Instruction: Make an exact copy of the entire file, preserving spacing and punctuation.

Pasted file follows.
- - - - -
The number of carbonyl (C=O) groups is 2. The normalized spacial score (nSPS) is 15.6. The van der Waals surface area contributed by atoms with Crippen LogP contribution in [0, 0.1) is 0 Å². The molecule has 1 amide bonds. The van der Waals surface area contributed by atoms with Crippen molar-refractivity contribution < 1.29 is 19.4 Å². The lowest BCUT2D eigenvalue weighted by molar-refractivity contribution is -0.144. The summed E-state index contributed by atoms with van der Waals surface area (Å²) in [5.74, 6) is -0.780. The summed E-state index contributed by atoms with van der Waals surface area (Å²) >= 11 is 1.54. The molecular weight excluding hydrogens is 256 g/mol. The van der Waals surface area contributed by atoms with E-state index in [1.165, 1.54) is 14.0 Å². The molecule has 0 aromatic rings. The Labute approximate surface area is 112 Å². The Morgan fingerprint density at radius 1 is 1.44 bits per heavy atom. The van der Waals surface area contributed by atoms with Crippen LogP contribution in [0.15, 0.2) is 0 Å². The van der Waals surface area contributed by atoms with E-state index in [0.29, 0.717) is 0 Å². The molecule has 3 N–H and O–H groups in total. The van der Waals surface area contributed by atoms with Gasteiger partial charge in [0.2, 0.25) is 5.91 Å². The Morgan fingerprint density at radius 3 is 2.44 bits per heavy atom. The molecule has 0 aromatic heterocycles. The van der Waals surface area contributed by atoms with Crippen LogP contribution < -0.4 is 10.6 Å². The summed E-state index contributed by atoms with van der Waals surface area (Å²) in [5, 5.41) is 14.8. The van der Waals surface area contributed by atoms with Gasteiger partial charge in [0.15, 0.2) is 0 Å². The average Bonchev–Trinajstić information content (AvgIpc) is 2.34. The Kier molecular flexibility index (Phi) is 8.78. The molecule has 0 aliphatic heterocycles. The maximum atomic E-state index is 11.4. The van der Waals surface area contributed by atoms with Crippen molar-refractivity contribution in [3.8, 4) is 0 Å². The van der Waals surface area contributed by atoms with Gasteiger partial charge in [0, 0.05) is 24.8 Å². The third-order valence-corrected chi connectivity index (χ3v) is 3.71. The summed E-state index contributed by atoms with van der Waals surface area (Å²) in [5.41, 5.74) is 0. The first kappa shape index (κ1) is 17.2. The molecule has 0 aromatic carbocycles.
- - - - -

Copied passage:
The number of carbonyl (C=O) groups is 2. The normalized spacial score (nSPS) is 15.6. The van der Waals surface area contributed by atoms with Crippen LogP contribution in [0, 0.1) is 0 Å². The molecule has 1 amide bonds. The van der Waals surface area contributed by atoms with Crippen molar-refractivity contribution < 1.29 is 19.4 Å². The lowest BCUT2D eigenvalue weighted by molar-refractivity contribution is -0.144. The summed E-state index contributed by atoms with van der Waals surface area (Å²) in [5.74, 6) is -0.780. The summed E-state index contributed by atoms with van der Waals surface area (Å²) >= 11 is 1.54. The molecular weight excluding hydrogens is 256 g/mol. The van der Waals surface area contributed by atoms with E-state index in [1.165, 1.54) is 14.0 Å². The molecule has 0 aromatic rings. The Labute approximate surface area is 112 Å². The Morgan fingerprint density at radius 1 is 1.44 bits per heavy atom. The van der Waals surface area contributed by atoms with Crippen LogP contribution in [0.15, 0.2) is 0 Å². The van der Waals surface area contributed by atoms with E-state index in [0.29, 0.717) is 0 Å². The molecule has 3 N–H and O–H groups in total. The van der Waals surface area contributed by atoms with Gasteiger partial charge in [0.2, 0.25) is 5.91 Å². The Morgan fingerprint density at radius 3 is 2.44 bits per heavy atom. The molecule has 0 aromatic heterocycles. The van der Waals surface area contributed by atoms with Crippen LogP contribution < -0.4 is 10.6 Å². The summed E-state index contributed by atoms with van der Waals surface area (Å²) in [5, 5.41) is 14.8. The van der Waals surface area contributed by atoms with Gasteiger partial charge in [0.15, 0.2) is 0 Å². The average Bonchev–Trinajstić information content (AvgIpc) is 2.34. The Kier molecular flexibility index (Phi) is 8.78. The molecule has 0 aliphatic heterocycles. The maximum atomic E-state index is 11.4. The van der Waals surface area contributed by atoms with Crippen molar-refractivity contribution in [3.8, 4) is 0 Å². The van der Waals surface area contributed by atoms with Gasteiger partial charge in [0, 0.05) is 24.8 Å². The third-order valence-corrected chi connectivity index (χ3v) is 3.71. The summed E-state index contributed by atoms with van der Waals surface area (Å²) in [5.41, 5.74) is 0. The first kappa shape index (κ1) is 17.2. The molecule has 0 aromatic carbocycles.